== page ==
Loving work is also important to foster creativity. For example, when employees encounter a problem, they will solve it. They will be diligent in exploring possible solutions and are willing to make sacrifices as long as the problem is resolved – even if it requires them to work overtime.
In contrast, external factors such as rewards tend to have a detrimental effect on creativity. Say, employees are motivated by bonuses. They will develop creativity and explore solutions to problems only if they get a bonus. If your company doesn’t offer bonuses, for example, because of having financial difficulties, they’re probably not willing to do that.
Examples of intrinsic motivation
Let’s take Daniel Pink’s theory to start with an example of intrinsic motivation. He formulated three aspects to intrinsically encourage satisfaction – and motivate – employees at work. They are autonomy, mastery, and purpose. When employees get fair compensation, these three factors play more role in motivating employees.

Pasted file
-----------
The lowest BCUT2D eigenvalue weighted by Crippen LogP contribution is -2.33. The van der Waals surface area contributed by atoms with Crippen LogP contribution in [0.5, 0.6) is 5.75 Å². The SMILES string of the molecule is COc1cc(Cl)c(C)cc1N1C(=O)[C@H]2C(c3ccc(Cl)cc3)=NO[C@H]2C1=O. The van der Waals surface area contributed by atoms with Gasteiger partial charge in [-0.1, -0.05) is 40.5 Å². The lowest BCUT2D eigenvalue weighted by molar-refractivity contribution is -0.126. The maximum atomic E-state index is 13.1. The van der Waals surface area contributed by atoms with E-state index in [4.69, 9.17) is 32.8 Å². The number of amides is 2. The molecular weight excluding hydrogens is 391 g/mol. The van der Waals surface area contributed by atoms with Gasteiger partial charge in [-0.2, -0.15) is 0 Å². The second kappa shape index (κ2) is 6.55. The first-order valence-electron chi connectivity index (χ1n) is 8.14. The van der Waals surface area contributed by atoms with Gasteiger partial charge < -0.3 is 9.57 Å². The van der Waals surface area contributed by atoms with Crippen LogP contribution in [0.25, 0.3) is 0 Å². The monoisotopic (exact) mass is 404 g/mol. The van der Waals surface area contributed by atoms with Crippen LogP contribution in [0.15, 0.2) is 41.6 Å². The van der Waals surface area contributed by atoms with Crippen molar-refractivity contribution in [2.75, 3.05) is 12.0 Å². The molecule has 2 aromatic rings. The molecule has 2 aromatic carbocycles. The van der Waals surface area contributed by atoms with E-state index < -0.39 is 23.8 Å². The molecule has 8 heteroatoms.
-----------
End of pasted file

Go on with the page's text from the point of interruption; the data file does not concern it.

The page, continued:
Autonomy is related to the independence to actualize abilities and expertise. Your employees are pleased and excited when they have flexibility in doing their jobs. This flexibility can be related to when or how they do the work. So, they can develop new ideas to train or actualize their knowledge and abilities.
Mastery underscores the personal need for your employees to become experts in their jobs and roles. As a result, they try to get better from time to time, either through learning by doing or training. As a result, they can finish tasks faster and have more time for what they enjoy.
Purpose is about clear reasons why they should do the job. Employees are more excited when they see the benefits of their work. They feel they have a clearer direction for their daily activities and contribute to the company.